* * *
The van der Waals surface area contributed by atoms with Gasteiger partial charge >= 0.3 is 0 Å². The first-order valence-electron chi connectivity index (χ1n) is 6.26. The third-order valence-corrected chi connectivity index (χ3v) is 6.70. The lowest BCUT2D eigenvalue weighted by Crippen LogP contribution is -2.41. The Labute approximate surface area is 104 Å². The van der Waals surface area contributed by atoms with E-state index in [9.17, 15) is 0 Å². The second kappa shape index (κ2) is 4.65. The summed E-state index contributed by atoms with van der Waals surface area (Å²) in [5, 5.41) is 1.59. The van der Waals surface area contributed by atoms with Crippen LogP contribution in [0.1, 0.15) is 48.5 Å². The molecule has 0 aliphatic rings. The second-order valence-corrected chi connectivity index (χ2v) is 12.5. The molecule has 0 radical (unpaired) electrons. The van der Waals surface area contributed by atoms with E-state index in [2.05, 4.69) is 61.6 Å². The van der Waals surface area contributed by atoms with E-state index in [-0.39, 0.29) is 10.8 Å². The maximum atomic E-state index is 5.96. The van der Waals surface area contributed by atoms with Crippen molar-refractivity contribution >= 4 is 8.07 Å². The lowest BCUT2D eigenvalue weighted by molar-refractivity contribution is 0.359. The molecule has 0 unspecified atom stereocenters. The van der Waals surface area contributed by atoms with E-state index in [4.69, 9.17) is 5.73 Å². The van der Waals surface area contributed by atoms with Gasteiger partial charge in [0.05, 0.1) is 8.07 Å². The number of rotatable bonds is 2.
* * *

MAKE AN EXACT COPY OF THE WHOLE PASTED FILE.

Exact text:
The van der Waals surface area contributed by atoms with Gasteiger partial charge >= 0.3 is 0 Å². The first-order valence-electron chi connectivity index (χ1n) is 6.26. The third-order valence-corrected chi connectivity index (χ3v) is 6.70. The lowest BCUT2D eigenvalue weighted by Crippen LogP contribution is -2.41. The Labute approximate surface area is 104 Å². The van der Waals surface area contributed by atoms with E-state index in [9.17, 15) is 0 Å². The second kappa shape index (κ2) is 4.65. The summed E-state index contributed by atoms with van der Waals surface area (Å²) in [5, 5.41) is 1.59. The van der Waals surface area contributed by atoms with Crippen LogP contribution in [0.1, 0.15) is 48.5 Å². The molecule has 0 aliphatic rings. The second-order valence-corrected chi connectivity index (χ2v) is 12.5. The molecule has 0 radical (unpaired) electrons. The van der Waals surface area contributed by atoms with E-state index in [2.05, 4.69) is 61.6 Å². The van der Waals surface area contributed by atoms with E-state index in [-0.39, 0.29) is 10.8 Å². The maximum atomic E-state index is 5.96. The van der Waals surface area contributed by atoms with Crippen molar-refractivity contribution >= 4 is 8.07 Å². The lowest BCUT2D eigenvalue weighted by molar-refractivity contribution is 0.359. The molecule has 0 unspecified atom stereocenters. The van der Waals surface area contributed by atoms with E-state index in [4.69, 9.17) is 5.73 Å². The van der Waals surface area contributed by atoms with Gasteiger partial charge in [0.05, 0.1) is 8.07 Å². The number of rotatable bonds is 2.